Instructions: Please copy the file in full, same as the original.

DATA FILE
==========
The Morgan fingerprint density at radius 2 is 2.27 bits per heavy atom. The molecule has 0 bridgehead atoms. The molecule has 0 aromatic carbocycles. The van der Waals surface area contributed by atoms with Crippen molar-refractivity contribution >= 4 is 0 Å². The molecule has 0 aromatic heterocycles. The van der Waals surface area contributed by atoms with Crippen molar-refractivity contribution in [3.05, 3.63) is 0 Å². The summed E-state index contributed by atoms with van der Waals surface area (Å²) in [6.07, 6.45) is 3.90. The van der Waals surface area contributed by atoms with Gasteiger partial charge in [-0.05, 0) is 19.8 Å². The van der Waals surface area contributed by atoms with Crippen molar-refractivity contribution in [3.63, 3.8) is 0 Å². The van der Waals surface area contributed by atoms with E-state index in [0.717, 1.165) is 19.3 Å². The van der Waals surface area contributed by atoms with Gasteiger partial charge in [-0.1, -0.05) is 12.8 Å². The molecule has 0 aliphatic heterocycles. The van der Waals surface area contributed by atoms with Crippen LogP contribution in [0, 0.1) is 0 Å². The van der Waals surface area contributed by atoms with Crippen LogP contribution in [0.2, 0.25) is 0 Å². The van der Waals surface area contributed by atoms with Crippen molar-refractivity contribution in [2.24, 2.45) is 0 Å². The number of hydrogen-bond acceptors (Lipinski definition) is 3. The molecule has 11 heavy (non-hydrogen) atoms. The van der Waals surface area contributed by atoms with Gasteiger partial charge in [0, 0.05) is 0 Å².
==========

The Morgan fingerprint density at radius 2 is 2.27 bits per heavy atom. The molecule has 0 bridgehead atoms. The molecule has 0 aromatic carbocycles. The van der Waals surface area contributed by atoms with Crippen molar-refractivity contribution >= 4 is 0 Å². The molecule has 0 aromatic heterocycles. The van der Waals surface area contributed by atoms with Crippen molar-refractivity contribution in [3.05, 3.63) is 0 Å². The summed E-state index contributed by atoms with van der Waals surface area (Å²) in [6.07, 6.45) is 3.90. The van der Waals surface area contributed by atoms with Gasteiger partial charge in [-0.05, 0) is 19.8 Å². The van der Waals surface area contributed by atoms with Crippen molar-refractivity contribution in [3.63, 3.8) is 0 Å². The van der Waals surface area contributed by atoms with E-state index in [0.717, 1.165) is 19.3 Å². The van der Waals surface area contributed by atoms with Gasteiger partial charge in [-0.1, -0.05) is 12.8 Å². The molecule has 0 aliphatic heterocycles. The van der Waals surface area contributed by atoms with Crippen LogP contribution in [0, 0.1) is 0 Å². The van der Waals surface area contributed by atoms with Crippen LogP contribution in [0.2, 0.25) is 0 Å². The van der Waals surface area contributed by atoms with Crippen molar-refractivity contribution in [2.24, 2.45) is 0 Å². The number of hydrogen-bond acceptors (Lipinski definition) is 3. The molecule has 11 heavy (non-hydrogen) atoms. The van der Waals surface area contributed by atoms with Gasteiger partial charge in [0, 0.05) is 0 Å².